what would happen if 50,000 humans were sent to a planet that has 3 times gravity, in a arid like environment.Through unknown means. The planet has a similar atmosphere to our own and the air is completely breathable. The humans starting location would be nearby a place with hily area yet few wildlife except small herbivores live there.Then leaving them to there own devices for 5000 years. assuming they dont die of disease, or anything else. What would these humans be like afterwards?

  • $\begingroup$ I would like more detail. $\endgroup$ Commented Jan 25, 2020 at 23:45
  • $\begingroup$ 500 hundred years? 50,000 years you mean? $\endgroup$
    – DoubleS
    Commented Jan 25, 2020 at 23:55
  • $\begingroup$ 5000 years I dont why i typed that but i fixed it $\endgroup$
    – neo flare
    Commented Jan 25, 2020 at 23:56
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    $\begingroup$ 5g inhabit blood flow to the brain, 4g is expensive and poor coverage and 3g still lag like hell... you sure u want 3g on that planet? $\endgroup$
    – user6760
    Commented Jan 26, 2020 at 1:23
  • $\begingroup$ to late to change now >//< and should change it too 2 g or something $\endgroup$
    – neo flare
    Commented Jan 26, 2020 at 1:27

2 Answers 2


We have 50.000 humans. All of them are supposed to be healthy on earth.

Now, they land on the superplanet. The planet has about 3 times the mass to earth to get 3 times the gravitational pull. Mass is proportional to Volume, so Volume is almost factor 3. That gives $V_P=3 V_E=3\times 4/3 \pi \times r_E^3=4/3\pi\times r_P^3$ which can be simplified into $r_P=(3r_E^3)^{\frac 1 3}=3^{\frac 1 3}r_E$. That's about 1.44 earth radii.

Reality Check

Shortly after the landing, casualties mount as they stumble and fall in the extreme gravity, breaking their neck bones within the first month. Let's say 1 in 10 die from such accidents. But the longtime effects stay. Of the remaining 45.000 people, roundabout 2 of 3 will die from related blood pressure failures, aneurysms, water gathering in their lungs and similar over the next year. The rest will succumb within the following 5-10 years to similar causes.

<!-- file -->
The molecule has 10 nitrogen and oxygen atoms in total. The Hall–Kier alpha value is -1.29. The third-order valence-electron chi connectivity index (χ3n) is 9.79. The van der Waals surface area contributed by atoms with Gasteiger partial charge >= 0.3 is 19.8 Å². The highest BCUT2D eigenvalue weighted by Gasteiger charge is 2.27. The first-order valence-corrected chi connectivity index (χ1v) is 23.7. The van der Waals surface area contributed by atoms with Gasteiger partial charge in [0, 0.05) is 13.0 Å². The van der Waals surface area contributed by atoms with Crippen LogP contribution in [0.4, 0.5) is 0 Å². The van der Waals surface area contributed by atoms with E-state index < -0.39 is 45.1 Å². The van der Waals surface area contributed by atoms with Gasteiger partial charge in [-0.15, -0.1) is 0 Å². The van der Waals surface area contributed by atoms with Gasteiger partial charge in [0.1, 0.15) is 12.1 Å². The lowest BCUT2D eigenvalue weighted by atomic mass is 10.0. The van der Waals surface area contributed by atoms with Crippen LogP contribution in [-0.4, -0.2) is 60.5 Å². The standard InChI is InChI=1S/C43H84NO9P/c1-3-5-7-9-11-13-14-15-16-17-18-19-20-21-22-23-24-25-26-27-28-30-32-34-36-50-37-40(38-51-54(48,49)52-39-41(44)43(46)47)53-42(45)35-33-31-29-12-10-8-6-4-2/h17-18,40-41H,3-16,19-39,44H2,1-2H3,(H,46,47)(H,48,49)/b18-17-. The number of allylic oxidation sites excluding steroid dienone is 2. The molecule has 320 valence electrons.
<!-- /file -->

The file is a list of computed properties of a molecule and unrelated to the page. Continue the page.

Ignoring that they should have died...

If you ignore that they should have died out within their first decade after landing, their genetics will be very much the same as those of the landing people after 5000 years. Why? Humans didn't change a lot in the last 5000 years. Evolution is known to be the really really long game. Think not in term of years, think in generations. 5000 years for humans are... let's say about 250 generations. That's pretty much nothing for regular evolutionary times.

the long game explained

It took Earth 3.2 million years to get from Australopithecus afarensis to Homo sapiens. During those, Earth had a phase of about 600.000 years, in which it refined Homo habilis into Homo erectus which left Africa. About 700.000 years ago, H. erectus was surpassed by Homo heidelbergensis and it took another 400.000 years for Homo sapiens to emerge.


Humans snatched dogs about 50000 years ago and started domesticating them. They controlled their evolution. Dogs can reproduce after about 5 years. Those 50.000 years are maybe 2500 generations of Human but 10.000 generations of dog facing much more radical selection.

250 generations of normal evolution are nothing. With extreme conditions and a regulatory body that decides who gets to have a child, it might work, but 3g for 1g adapted humans still should be pretty much a fully lethal environment.